When will voters care about the November election in this ‘very weird year?’
A global pandemic. A nationwide debate about police misconduct. Murder hornets. "Tiger King."
Not even halfway done, the events of the year 2020 have changed our world, maybe forever.
In November, New Jersey and America will decide who will be in the White House, leading us for the next four years. In New Jersey, the legalization of recreational marijuana remains on the ballot.
Yet this election cycle has not dominated our lives like it seemed to in 2016.
Ben Dworkin, director of the Rowan Institute for Public Policy and Citizenship at Rowan University, said you may find some people out there who are actively engaged in the buildup to the general election. Most, though, have formed opinions about both Donald Trump and Joe Biden. This will largely be a referendum on Trump's first term, and New Jerseyans likely have already decided whether they are supporting the president, he said.
That stands in contrast to 2016's open primaries in both major parties, when although eventual nominees Trump and Hillary Clinton were well-known, it took a comparatively long time for them to emerge as unchallenged standard-bearers.
Both Dworkin and Peter Woolley, director of the School of Public and Global Affairs at Fairleigh Dickinson University, agree that the attention being paid to the November election will begin to intensify around the end of this summer.
"The sustained public interest in the election will start around Labor Day and take us through to the election, and that's not untypical," Woolley said, though he qualified that "this is a very weird year."
Dworkin said that usually, the summer of a presidential election year is filled with backyard barbecues and Olympic fever, but Garden State residents have much more serious issues on their minds right now.
"People will remain focused in the summer on their own lives, trying to get their businesses going again, trying to keep figuring out how to get their kids into school," Dworkin said.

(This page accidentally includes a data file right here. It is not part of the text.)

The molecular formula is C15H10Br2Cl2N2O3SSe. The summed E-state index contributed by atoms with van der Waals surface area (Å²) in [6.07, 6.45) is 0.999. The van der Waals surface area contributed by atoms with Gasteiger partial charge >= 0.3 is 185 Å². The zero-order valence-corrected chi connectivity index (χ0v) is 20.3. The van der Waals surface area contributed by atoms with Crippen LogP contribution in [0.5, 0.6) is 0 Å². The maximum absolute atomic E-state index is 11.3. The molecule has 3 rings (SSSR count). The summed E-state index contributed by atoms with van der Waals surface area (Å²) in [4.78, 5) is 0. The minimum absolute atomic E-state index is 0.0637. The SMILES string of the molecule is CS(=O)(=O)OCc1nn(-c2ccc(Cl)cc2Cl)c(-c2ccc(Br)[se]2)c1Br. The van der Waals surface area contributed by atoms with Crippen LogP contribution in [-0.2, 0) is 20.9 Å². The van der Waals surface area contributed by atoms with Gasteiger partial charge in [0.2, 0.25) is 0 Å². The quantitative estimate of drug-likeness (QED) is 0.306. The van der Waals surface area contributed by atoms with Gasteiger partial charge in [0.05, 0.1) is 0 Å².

In the absence of other quadrennial rites of summer, Woolley said that interest will bubble up around convention time, or whenever prior to the Democratic convention Biden makes his vice-presidential pick. The GOP convention will be one to watch, too, as in an unprecedented move due to the COVID-19 pandemic, it will be held in two cities: Charlotte, North Carolina, and Jacksonville, Florida.
Those conventions will have a little bit more "space," as Woolley put it, in our collective consciousness, but when they are over, he expects Americans to resume their normal lives for the rest of the summer.
Dworkin pointed out that New Jersey has not even had its primary yet (rescheduled to July 7), and that if Trump and Biden are at any point able to move past social distancing and engage more with voters, we will see more of the he-said, he-said that usually inflames opinions on both sides.
"Think of this election in 2020 like a wave in the distance that's heading toward the shore," Dworkin said. "It will come in strong and will crash on the beach, but it takes time."
According to Woolley, what has happened across New Jersey, the country, and the world so far this year is turning our discourse political by default, as we debate who to trust about COVID-19, how long the economic recession will last, and most recently, police violence, a dialogue he said "we always say we need to have, but of course, we often don't."
"What's going on now are big conversations about politics," Woolley said. "These are not conversations about the election per se, but the conversations we're having are really proxy conversations for the election."
While President Trump has a way of "taking the air out of the room when it comes to media attention," as Woolley puts it, Biden has not yet been a big part of these discussions.
Dworkin worries about the impact COVID-19 will have on what was supposed to be a high-turnout election, particularly if people are wary of voting by mail.
But he said one thing New Jerseyans are not yet doing is turning their eyes to 2021. They may be forming opinions about Gov. Phil Murphy based on his response to the coronavirus crisis, but Dworkin said it is too early for anyone to be thinking seriously about a Murphy reelection bid next year.